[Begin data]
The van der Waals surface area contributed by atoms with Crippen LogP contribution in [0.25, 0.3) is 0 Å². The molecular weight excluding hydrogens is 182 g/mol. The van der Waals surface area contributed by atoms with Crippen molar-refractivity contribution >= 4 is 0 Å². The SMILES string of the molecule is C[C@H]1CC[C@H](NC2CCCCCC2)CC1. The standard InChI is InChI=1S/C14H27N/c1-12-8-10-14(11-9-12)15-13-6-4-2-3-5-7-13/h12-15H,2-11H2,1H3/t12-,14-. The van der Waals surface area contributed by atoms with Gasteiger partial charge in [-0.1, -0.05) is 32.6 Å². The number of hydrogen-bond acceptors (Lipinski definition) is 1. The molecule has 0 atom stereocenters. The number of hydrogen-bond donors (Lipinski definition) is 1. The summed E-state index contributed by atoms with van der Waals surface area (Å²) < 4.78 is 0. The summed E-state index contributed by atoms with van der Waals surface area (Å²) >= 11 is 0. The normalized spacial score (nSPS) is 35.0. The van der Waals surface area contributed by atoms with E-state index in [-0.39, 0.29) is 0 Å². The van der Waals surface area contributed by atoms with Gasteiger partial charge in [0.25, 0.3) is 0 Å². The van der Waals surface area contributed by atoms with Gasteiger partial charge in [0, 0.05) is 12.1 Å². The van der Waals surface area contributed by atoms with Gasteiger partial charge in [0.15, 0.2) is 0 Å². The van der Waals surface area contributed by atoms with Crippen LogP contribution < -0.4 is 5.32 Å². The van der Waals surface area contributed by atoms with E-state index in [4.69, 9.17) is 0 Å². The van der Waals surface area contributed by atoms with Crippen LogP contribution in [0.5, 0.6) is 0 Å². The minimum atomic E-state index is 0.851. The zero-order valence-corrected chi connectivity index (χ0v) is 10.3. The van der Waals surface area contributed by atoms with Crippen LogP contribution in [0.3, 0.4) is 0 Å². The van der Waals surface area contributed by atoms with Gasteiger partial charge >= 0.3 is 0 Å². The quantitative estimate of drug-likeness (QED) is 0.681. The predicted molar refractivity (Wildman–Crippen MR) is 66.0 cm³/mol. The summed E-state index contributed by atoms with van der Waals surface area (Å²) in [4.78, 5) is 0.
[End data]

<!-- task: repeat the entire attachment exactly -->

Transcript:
The van der Waals surface area contributed by atoms with Crippen LogP contribution in [0.25, 0.3) is 0 Å². The molecular weight excluding hydrogens is 182 g/mol. The van der Waals surface area contributed by atoms with Crippen molar-refractivity contribution >= 4 is 0 Å². The SMILES string of the molecule is C[C@H]1CC[C@H](NC2CCCCCC2)CC1. The standard InChI is InChI=1S/C14H27N/c1-12-8-10-14(11-9-12)15-13-6-4-2-3-5-7-13/h12-15H,2-11H2,1H3/t12-,14-. The van der Waals surface area contributed by atoms with Gasteiger partial charge in [-0.1, -0.05) is 32.6 Å². The number of hydrogen-bond acceptors (Lipinski definition) is 1. The molecule has 0 atom stereocenters. The number of hydrogen-bond donors (Lipinski definition) is 1. The summed E-state index contributed by atoms with van der Waals surface area (Å²) < 4.78 is 0. The summed E-state index contributed by atoms with van der Waals surface area (Å²) >= 11 is 0. The normalized spacial score (nSPS) is 35.0. The van der Waals surface area contributed by atoms with E-state index in [-0.39, 0.29) is 0 Å². The van der Waals surface area contributed by atoms with Gasteiger partial charge in [0.25, 0.3) is 0 Å². The van der Waals surface area contributed by atoms with Gasteiger partial charge in [0, 0.05) is 12.1 Å². The van der Waals surface area contributed by atoms with Gasteiger partial charge in [0.15, 0.2) is 0 Å². The van der Waals surface area contributed by atoms with Crippen LogP contribution < -0.4 is 5.32 Å². The van der Waals surface area contributed by atoms with E-state index in [4.69, 9.17) is 0 Å². The van der Waals surface area contributed by atoms with Crippen LogP contribution in [0.5, 0.6) is 0 Å². The minimum atomic E-state index is 0.851. The zero-order valence-corrected chi connectivity index (χ0v) is 10.3. The van der Waals surface area contributed by atoms with Crippen LogP contribution in [0.3, 0.4) is 0 Å². The van der Waals surface area contributed by atoms with Gasteiger partial charge >= 0.3 is 0 Å². The quantitative estimate of drug-likeness (QED) is 0.681. The predicted molar refractivity (Wildman–Crippen MR) is 66.0 cm³/mol. The summed E-state index contributed by atoms with van der Waals surface area (Å²) in [4.78, 5) is 0.